Adding Cannabinoids to Opioid Regimen Does Not Improve Cancer-related Pain in Adults, According to Study

Adults taking opioids to control cancer-related pain did not find any additional benefit by adding cannabinoids to their routine when compared to placebo, new research has found.

Cancer-related pain affects about three in five cancer patients undergoing anti-cancer therapy and nine in 10 patients with advanced disease, according to the authors of this study. Previous research has found that cannabinoid use occurs in cancer patients, primarily to treat pain.

“The primary outcome in this systematic review was the absolute change in mean pain intensity, which is a more sensitive outcome than a dichotomous outcome, for example, proportion of participants who report a pain relief of 50% or greater from baseline to end of study. The aim was to determine the beneficial and adverse effects of cannabinoids compared with placebo or other active agents for the treatment of cancer-related pain in adults from RCTs [randomized controlled trials],” established the researchers, whose findings were published in BMJ Supportive & Palliative Care.

A search was performed using the following electronic databases: Embase (Ovid), Ovid MEDLINE(R) In-Process & Other Non-Indexed Citations, PsycINFO (Ovid), Conference Proceedings Citation Index–Science (Web Of Science; Thomson Reuters, New York City, NY), (US NIH), ISRCTN registry (BMC), Cochrane Database of Systematic Reviews (Wiley), Cochrane Central Register of Controlled Trials (Wiley), and Database of Abstracts of Reviews of Effect (Wiley).

Eligible studies were RCTs that compared the effect of cannabinoids (THC:CBD, THC extract, nabiximols, Sativex, and medical cannabis) against placebo or other active agents to treat cancer-related pain in adult patients. The primary outcome of these studies was pain.

Exclusion criteria were studies that included patients undergoing surgery, healthy volunteers, or animals; were not RCTs; and did not have pain as the primary outcome.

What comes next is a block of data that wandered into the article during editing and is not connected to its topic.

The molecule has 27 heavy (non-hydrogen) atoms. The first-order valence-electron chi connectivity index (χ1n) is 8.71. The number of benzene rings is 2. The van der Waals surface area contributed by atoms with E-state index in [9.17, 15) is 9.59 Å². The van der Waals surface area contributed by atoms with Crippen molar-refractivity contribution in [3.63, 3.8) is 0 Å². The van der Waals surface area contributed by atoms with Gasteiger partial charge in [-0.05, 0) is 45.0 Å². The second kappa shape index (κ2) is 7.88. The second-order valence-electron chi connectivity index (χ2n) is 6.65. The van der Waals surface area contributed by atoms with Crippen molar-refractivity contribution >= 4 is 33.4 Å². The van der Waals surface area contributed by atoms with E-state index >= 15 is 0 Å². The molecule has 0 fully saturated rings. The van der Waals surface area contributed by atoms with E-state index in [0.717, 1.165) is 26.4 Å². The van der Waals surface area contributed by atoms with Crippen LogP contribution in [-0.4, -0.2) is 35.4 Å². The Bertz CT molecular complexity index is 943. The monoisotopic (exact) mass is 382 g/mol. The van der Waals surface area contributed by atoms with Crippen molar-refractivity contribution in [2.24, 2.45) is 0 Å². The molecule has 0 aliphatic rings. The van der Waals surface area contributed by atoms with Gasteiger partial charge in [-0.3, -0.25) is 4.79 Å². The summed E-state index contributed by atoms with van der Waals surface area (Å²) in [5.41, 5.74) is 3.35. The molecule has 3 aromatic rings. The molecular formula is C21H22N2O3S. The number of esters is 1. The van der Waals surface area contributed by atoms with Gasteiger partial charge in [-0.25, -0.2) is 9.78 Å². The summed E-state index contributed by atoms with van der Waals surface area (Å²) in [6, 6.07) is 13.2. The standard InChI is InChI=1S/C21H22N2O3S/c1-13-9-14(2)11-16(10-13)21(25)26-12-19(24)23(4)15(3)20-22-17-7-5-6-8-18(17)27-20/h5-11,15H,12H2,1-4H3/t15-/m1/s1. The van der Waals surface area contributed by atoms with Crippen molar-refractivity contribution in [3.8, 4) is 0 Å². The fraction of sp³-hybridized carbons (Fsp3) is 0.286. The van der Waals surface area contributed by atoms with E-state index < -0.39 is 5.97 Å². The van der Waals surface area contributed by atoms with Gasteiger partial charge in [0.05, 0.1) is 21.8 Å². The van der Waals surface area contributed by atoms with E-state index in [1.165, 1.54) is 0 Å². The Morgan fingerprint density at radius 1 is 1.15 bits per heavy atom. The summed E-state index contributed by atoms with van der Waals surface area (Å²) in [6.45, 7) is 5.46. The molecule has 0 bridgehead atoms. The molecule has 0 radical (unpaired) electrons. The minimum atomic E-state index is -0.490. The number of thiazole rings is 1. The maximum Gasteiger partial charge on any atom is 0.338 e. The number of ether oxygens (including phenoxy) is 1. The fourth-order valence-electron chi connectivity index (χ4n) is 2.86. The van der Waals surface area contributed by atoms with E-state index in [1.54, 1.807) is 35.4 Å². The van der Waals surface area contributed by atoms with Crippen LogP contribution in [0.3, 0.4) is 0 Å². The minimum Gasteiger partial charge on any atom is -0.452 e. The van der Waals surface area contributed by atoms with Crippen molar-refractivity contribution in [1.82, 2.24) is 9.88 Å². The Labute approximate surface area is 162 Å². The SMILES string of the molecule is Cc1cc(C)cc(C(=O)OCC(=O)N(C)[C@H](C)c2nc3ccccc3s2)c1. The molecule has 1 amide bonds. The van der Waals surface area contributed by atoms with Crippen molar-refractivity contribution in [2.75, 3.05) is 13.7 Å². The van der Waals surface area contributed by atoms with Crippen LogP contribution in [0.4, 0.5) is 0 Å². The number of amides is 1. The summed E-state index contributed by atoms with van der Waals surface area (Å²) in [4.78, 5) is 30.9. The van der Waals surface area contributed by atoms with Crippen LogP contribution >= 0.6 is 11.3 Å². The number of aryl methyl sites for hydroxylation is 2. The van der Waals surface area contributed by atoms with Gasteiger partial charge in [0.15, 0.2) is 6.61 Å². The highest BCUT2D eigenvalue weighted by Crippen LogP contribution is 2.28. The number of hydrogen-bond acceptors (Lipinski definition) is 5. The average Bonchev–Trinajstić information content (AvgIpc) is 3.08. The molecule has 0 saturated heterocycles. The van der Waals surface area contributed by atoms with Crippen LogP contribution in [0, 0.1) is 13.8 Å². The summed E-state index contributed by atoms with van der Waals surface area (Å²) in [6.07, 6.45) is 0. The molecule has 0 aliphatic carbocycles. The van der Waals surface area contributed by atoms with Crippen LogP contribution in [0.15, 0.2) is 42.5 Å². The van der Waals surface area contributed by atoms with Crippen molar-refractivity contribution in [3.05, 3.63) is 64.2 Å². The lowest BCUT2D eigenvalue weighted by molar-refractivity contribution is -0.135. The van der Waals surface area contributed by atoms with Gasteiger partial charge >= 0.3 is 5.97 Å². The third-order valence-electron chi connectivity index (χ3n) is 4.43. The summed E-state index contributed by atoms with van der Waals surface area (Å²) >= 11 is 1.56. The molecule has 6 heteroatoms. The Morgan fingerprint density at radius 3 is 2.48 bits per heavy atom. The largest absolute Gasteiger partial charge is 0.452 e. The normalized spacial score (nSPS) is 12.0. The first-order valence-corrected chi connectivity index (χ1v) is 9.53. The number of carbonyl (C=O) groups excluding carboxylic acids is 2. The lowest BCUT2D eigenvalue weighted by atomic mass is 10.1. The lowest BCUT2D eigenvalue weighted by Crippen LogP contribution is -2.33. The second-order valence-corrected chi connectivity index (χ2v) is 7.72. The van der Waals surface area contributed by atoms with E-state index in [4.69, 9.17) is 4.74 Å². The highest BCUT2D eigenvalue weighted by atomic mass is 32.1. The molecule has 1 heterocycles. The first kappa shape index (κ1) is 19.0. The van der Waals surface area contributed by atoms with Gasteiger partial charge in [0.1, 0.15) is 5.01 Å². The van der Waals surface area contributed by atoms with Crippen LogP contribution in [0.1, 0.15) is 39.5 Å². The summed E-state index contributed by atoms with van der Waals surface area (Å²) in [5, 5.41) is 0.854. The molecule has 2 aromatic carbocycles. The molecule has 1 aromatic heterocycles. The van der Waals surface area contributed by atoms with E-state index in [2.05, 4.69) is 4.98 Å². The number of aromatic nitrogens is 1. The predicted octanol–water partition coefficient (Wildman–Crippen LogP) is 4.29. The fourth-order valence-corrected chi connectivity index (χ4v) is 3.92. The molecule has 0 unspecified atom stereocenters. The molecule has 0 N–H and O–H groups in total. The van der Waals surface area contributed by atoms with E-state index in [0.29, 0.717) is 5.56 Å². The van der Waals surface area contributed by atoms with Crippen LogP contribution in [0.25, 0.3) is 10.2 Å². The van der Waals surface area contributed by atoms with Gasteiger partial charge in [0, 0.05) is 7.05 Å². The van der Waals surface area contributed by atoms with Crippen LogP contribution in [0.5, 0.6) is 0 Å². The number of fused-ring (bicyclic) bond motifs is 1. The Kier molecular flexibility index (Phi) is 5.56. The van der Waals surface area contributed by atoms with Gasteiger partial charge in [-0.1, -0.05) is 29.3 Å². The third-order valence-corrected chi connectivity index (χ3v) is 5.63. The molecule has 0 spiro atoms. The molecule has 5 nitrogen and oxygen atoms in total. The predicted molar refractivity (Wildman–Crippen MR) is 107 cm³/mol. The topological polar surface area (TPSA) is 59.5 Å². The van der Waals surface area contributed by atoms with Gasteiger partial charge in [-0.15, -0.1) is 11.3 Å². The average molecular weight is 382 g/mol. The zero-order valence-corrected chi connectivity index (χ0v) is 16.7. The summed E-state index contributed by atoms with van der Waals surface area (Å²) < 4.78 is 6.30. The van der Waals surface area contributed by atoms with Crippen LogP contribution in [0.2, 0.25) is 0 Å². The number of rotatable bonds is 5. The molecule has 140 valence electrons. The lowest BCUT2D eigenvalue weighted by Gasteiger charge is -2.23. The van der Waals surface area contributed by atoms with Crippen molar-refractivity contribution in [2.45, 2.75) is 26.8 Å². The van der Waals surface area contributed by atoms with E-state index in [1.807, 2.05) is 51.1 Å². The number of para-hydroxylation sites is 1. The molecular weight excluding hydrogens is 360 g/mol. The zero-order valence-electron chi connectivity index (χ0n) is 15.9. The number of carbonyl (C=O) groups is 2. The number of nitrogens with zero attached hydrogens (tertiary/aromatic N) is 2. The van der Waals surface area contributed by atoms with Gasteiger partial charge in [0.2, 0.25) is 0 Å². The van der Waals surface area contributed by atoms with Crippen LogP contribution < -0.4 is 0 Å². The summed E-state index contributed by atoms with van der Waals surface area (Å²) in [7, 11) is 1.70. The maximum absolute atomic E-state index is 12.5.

The search yielded 2,805 studies; the systematic review included six RCTs encompassing 1,460 patients, and the meta-analysis included five studies encompassing 1,460 patients. All included RCTs had a low bias risk. The average Numeric Rating Scale pain scores did not largely differ between patients taking cannabinoids versus placebo (mean difference, –0.21; 95% confidence interval [CI], –0.48 to 0.07; P=0.14). This finding persisted even when only assessing phase III studies in the meta-analysis (mean difference, –0.02; 95% CI, –0.21 to 0.16; P=0.80). Cannabinoids were associated with a greater risk of adverse events than placebo: somnolence (odds ratio [OR]=2.69; 95% CI, 1.54–4.71; P<0.001) and dizziness (OR=1.58; 95% CI, 0.99–2.51; P=0.05).

The authors summarized: “For a medication to be useful, there needs to be a net overall benefit, with the positive effects (analgesia) outweighing adverse effects. None of the included phase III studies show benefit of cannabinoids. One of the phase II studies showed benefit in their primary outcome; the other was negative in its primary outcome, although a secondary outcome was positive. When statistically pooled, there was no decrease in pain score from cannabinoids. There are, however, significant adverse effects and dropouts reported from cannabinoids. Based on evidence with a low risk of bias, cannabinoids cannot be recommended for the treatment of cancer-related pain.”